George Mitchell, Obama’s top Middle East envoy, tells the New York Times not to listen to Arab leaders’ public recalcitrance; privately, he suggests, they’re putty in his hands:
“We’ve gotten, over all, a very good response, a desire to act, some public statements to that effect from the crown prince of Bahrain, the president of Egypt,” said Mr. Mitchell, who returned last week from his fifth trip to the region, including stops in Israel, Egypt and Syria. Saudi Arabia’s negative public comments, other officials said, bear little relation to what it is saying in private.
Elliott Abrams, the former deputy national security adviser writing in the Wall Street Journal, thinks such forays by Mitchell and a passel of other officials signal hard times ahead:
The tension in U.S.-Israel relations was manifest this past week as an extraordinary troupe of Obama administration officials visited Jerusalem. Secretary of Defense Robert Gates, National Security Advisor James Jones, special Middle East envoy George Mitchell and new White House adviser Dennis Ross all showed up in Israel’s capital in an effort to…well, to do something. It was not quite clear what.
Umm, how often did Abrams visit Israel, accompanied by how many peers? Did that signal "tension?"
Once he gets past his wounded schoolboy posture, Abrams actually has something substantive to say: Making Israel-Palestinian peace a centerpiece of progress in the Middle East will achieve neither peace between Israel and the Palestinians, nor progress in the Middle East:
It is, once again, about the subordination of reality to pre-existing theories. In this case, the theory is that every problem in the Middle East is related to the Israeli-Palestinian dispute. The administration takes the view that “merely” improving life for Palestinians and doing the hard work needed to prepare them for eventual independence isn’t enough. Nor is it daunted by the minor detail that half of the eventual Palestine is controlled by the terrorist group Hamas.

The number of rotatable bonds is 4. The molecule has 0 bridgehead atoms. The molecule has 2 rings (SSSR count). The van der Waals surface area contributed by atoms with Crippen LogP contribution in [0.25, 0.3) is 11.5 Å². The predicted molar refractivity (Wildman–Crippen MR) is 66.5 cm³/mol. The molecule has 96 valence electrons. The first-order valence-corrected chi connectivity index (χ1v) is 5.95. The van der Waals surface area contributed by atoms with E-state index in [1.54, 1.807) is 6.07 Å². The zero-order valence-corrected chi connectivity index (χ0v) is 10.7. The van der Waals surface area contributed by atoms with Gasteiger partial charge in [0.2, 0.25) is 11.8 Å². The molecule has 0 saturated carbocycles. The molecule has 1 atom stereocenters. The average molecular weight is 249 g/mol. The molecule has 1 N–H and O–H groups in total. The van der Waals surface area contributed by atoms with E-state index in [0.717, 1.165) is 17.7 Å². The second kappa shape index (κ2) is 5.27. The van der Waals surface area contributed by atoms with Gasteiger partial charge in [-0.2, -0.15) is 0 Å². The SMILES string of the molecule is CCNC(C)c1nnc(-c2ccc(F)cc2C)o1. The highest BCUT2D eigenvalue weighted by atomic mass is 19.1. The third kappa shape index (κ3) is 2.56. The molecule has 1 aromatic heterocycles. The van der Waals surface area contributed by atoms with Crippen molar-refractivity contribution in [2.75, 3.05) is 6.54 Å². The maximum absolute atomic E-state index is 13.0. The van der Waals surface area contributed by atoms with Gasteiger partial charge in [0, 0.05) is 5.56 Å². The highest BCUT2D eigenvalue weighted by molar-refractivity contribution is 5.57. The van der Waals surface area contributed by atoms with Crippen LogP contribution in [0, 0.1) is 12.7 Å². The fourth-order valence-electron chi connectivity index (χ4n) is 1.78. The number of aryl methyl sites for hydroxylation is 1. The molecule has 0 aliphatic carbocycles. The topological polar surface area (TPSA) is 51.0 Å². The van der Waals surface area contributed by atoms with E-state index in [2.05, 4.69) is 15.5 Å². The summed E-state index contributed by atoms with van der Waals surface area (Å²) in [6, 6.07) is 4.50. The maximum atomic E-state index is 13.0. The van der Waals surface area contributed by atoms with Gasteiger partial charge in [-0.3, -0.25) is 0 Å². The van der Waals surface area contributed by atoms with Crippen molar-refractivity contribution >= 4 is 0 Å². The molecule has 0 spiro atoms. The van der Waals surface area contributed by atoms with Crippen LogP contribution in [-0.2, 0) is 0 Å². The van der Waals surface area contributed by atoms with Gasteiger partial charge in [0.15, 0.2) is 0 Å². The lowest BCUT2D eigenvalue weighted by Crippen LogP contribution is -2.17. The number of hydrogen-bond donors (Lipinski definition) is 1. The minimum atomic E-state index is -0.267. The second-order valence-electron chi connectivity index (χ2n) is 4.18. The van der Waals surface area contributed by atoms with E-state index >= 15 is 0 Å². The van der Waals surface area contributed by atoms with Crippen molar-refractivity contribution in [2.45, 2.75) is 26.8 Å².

Instead, in keeping with its “yes we can” approach and its boundless ambitions, it has decided to go not only for a final peace agreement between Israel and the Palestinians, but also for comprehensive peace in the region. Mr. Mitchell explained that this “includes Israel and Palestine, Israel and Syria, Israel and Lebanon and normal relations with all countries in the region. That is President Obama’s personal objective vision and that is what he is asking to achieve. In order to achieve that we have asked all involved to take steps.” The administration (pocketing the economic progress Israel is fostering in the West Bank) decided that Israel’s “step” would be to impose a complete settlement freeze, which would be proffered to the Arabs to elicit “steps” from them.
But Israelis notice that already the Saudis have refused to take any “steps” toward Israel, and other Arab states are apparently offering weak tea: a quiet meeting here, overflight rights there, but nothing approaching normal relations.
The WSJ is proving something of a repository for "told ya sos" from former Bushies. Here’s Eliot Cohen, the counselor of Bush’s State Department, on his boss’s hubris, and Obama’s:
Brimming with confidence in his abilities and certain of the rightness of his views, [Obama] has undertaken a wildly ambitious agenda at home and abroad. He will bring peace between Arab and Israeli, wean Iran from its nuclear ambitions, restructure the international financial system, set us on the path to the abolition of nuclear weapons, reconcile Islam and Christendom, and end global warming, while introducing universal health care at home and bringing the country out of the deepest economic crisis since the Great Depression.
Some of his ambitions will come crashing into ruin, and surely ghastly surprises lie athwart our path. The Bush administration, many of its critics said, fell victim to hubris, the fatal arrogance punished, according to the ancients, by the goddess Nemesis. The Greeks would understand the irony if we discovered that cold-eyed lady, always hovering closer than politicians realize, turning an increasingly disapproving gaze on today’s White House.